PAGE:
Annual Report 2012. Cadiz

Annual Report 2012, Cadiz

Network 7 received proposals from all over Europe and from others parts of the world like  Australia, Canada, the Middle and far East. This year network 7 accepted 75 papers, 6 posters, 1 roundtable and 8 symposia. Some sessions had 3 papers in them, while others had 4. There were  joint symposia with Philosophy of Education,  with Ethnography  and with  Children and Youth at Risk and Urban Education.
The topics of the contributions focused on intercultural education and social justice.  There were conceptual contributions and more empirical studies into the practice of education.  Contribution on formal and non-formal education were accepted.  All aspects of education were included like politics, the goals of education,  curriculum, teachers’ professionality,  didactics, parents and community; school culture and  pedagogical concepts. Like every year special attention has been paid to issues of Roma and Travellers education; gender issues and language issues. Also, like in previous years there were studies into citizenship education which were explicitly linked to issues of identity development and cultural and social justice .  The sessions titles were: Conceptualisations of the migrant pupil and of intercultural education; diversity as a challenge;  Intercultural learning in non-formal education;  Intercultural education through literature and folktales;  Intercultural education and school culture; Intercultural change; pupils views on diversity;  Teachers’ views on intercultural education; Teachers and intercultural education;  Travellers and intercultural education; Intercultural case-studies ;  Culturally diverse schools;  Schools for democracy and social justice;  Meaningful  learning in an unjust world; Pupils views’ on social justice; Social justice (outcomes);  Migrant education; Gender sensitivity; Gender issues; Language and culture; Pedagogical approaches; Global European citizenship

The topics of the symposia were: The education of Roma and Travellers;  Research methodology and children’ participation; Methodology  and the impact on children, young people and researchers; intercultural philosophy;  Tracking, inequality and civic engagement.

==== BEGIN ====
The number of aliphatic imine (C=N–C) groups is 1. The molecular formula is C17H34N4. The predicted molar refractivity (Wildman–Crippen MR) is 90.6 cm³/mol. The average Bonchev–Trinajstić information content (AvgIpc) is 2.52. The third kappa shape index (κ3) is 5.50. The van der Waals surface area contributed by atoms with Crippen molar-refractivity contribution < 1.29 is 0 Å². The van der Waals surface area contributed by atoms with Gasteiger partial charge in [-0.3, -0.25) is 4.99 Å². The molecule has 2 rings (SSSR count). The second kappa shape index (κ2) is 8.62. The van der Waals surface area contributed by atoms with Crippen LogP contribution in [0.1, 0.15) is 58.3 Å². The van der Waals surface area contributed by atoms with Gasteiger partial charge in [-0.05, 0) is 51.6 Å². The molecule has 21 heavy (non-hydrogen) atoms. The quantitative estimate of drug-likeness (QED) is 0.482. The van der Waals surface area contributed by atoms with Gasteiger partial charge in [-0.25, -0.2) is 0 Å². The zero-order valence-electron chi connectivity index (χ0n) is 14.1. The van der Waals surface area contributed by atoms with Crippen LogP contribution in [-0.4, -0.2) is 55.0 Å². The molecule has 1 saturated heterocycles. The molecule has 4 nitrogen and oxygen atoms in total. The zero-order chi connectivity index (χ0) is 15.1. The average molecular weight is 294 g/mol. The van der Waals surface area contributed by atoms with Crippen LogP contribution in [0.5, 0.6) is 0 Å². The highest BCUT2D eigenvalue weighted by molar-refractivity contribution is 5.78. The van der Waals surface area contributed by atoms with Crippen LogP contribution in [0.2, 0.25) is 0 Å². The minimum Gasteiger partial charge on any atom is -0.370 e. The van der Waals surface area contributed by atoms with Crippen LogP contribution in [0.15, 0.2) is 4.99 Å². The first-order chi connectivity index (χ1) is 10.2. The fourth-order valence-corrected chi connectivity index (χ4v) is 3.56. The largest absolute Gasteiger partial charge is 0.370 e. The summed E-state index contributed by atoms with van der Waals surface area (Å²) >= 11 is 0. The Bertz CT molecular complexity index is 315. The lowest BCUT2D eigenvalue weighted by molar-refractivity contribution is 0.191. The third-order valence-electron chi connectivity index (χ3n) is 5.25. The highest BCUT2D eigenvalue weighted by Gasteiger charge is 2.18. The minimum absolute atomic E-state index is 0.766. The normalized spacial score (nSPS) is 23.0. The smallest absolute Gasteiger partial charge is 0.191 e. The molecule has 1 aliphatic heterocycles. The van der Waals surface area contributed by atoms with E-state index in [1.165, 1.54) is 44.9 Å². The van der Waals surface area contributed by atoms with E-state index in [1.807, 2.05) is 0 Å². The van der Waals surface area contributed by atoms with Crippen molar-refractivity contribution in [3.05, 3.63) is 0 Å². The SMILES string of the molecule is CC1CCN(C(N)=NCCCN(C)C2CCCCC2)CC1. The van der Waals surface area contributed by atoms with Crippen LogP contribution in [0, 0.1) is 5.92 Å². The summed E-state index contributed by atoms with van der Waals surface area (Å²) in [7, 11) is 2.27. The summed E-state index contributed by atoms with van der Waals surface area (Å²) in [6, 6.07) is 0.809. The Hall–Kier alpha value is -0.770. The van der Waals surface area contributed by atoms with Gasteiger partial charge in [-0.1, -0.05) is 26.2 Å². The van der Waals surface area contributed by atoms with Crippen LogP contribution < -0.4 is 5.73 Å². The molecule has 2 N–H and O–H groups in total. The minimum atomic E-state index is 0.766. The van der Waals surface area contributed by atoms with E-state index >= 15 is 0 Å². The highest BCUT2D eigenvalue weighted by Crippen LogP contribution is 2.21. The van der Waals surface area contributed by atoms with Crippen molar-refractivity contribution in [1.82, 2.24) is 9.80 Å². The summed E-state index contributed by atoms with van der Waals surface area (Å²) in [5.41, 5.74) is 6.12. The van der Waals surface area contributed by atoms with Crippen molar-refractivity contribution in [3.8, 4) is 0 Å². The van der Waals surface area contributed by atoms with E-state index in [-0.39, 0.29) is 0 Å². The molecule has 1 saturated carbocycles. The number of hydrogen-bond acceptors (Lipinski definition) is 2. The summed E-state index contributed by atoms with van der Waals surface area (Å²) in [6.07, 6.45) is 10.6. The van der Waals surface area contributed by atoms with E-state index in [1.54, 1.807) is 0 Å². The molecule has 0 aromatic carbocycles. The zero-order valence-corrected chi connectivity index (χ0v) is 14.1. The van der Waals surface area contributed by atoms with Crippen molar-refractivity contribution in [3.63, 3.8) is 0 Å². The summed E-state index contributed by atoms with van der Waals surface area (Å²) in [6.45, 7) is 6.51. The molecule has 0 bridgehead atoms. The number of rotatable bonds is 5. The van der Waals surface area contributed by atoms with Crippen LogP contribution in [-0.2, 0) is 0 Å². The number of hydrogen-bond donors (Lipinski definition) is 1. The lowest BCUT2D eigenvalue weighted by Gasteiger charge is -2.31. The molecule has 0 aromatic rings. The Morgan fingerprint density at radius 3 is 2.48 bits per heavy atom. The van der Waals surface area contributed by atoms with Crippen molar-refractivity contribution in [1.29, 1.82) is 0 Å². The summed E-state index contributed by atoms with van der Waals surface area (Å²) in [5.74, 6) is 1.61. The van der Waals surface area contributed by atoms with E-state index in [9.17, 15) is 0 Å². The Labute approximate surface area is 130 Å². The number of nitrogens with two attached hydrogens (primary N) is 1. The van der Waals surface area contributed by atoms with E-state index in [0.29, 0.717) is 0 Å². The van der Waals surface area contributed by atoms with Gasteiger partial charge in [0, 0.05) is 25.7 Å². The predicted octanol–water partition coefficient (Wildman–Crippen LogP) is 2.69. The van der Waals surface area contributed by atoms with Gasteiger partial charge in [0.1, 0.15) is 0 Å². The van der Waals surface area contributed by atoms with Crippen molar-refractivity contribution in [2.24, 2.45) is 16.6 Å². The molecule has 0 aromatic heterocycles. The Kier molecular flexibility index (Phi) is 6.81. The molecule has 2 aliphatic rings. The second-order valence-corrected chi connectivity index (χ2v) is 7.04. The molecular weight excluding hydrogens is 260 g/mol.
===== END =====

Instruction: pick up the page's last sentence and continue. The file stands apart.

The network meeting was well attended. This included colleagues and some Phd students from different universities and countries from the north, south, west and east of Europe.  The evaluation of ECER 2012 was in general positive about the quality of the contributions. There was some dismay about no shows and sessions which had no hand outs, no papers/summaries and no slides.  The important point was raised that for newcomers and those who do not speak English as a first language it might be helpful to have at least a bibliography to take away. The increasing use of emails and the web were found to be responsible for the lack of copies of papers in circulation. This year the posters were not seen by all. They were exhibited in another building of the university. Plain posters are not generally liked. It was suggested that it would be good to have posters discussed during an extended session or with wine and cheese during lunchtime.

Each network holds a Network Meeting during ECER and invites interested researchers to join. We have collected the network meeting minutes.
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EERA has published ECER statistics for each network since 2018.
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